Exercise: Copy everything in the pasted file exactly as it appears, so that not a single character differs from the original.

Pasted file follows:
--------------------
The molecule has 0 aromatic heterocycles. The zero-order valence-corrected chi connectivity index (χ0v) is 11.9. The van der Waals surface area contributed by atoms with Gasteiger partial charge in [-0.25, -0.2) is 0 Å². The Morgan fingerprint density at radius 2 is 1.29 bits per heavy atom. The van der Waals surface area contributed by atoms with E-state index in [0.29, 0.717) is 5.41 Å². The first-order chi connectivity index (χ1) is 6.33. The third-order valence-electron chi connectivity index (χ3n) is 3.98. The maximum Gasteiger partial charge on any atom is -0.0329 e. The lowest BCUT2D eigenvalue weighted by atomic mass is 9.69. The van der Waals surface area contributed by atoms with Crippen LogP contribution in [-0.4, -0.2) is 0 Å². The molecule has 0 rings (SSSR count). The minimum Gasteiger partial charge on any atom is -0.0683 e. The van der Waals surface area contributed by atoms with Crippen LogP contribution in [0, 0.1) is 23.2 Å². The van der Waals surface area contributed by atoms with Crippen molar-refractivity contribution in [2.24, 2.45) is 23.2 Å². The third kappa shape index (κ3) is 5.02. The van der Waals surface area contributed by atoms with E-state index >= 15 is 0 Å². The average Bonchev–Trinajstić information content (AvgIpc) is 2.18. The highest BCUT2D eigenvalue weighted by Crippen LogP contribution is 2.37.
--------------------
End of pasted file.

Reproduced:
The molecule has 0 aromatic heterocycles. The zero-order valence-corrected chi connectivity index (χ0v) is 11.9. The van der Waals surface area contributed by atoms with Gasteiger partial charge in [-0.25, -0.2) is 0 Å². The Morgan fingerprint density at radius 2 is 1.29 bits per heavy atom. The van der Waals surface area contributed by atoms with E-state index in [0.29, 0.717) is 5.41 Å². The first-order chi connectivity index (χ1) is 6.33. The third-order valence-electron chi connectivity index (χ3n) is 3.98. The maximum Gasteiger partial charge on any atom is -0.0329 e. The lowest BCUT2D eigenvalue weighted by atomic mass is 9.69. The van der Waals surface area contributed by atoms with Crippen LogP contribution in [-0.4, -0.2) is 0 Å². The molecule has 0 rings (SSSR count). The minimum Gasteiger partial charge on any atom is -0.0683 e. The van der Waals surface area contributed by atoms with Crippen LogP contribution in [0, 0.1) is 23.2 Å². The van der Waals surface area contributed by atoms with Crippen molar-refractivity contribution in [2.24, 2.45) is 23.2 Å². The third kappa shape index (κ3) is 5.02. The van der Waals surface area contributed by atoms with E-state index >= 15 is 0 Å². The average Bonchev–Trinajstić information content (AvgIpc) is 2.18. The highest BCUT2D eigenvalue weighted by Crippen LogP contribution is 2.37.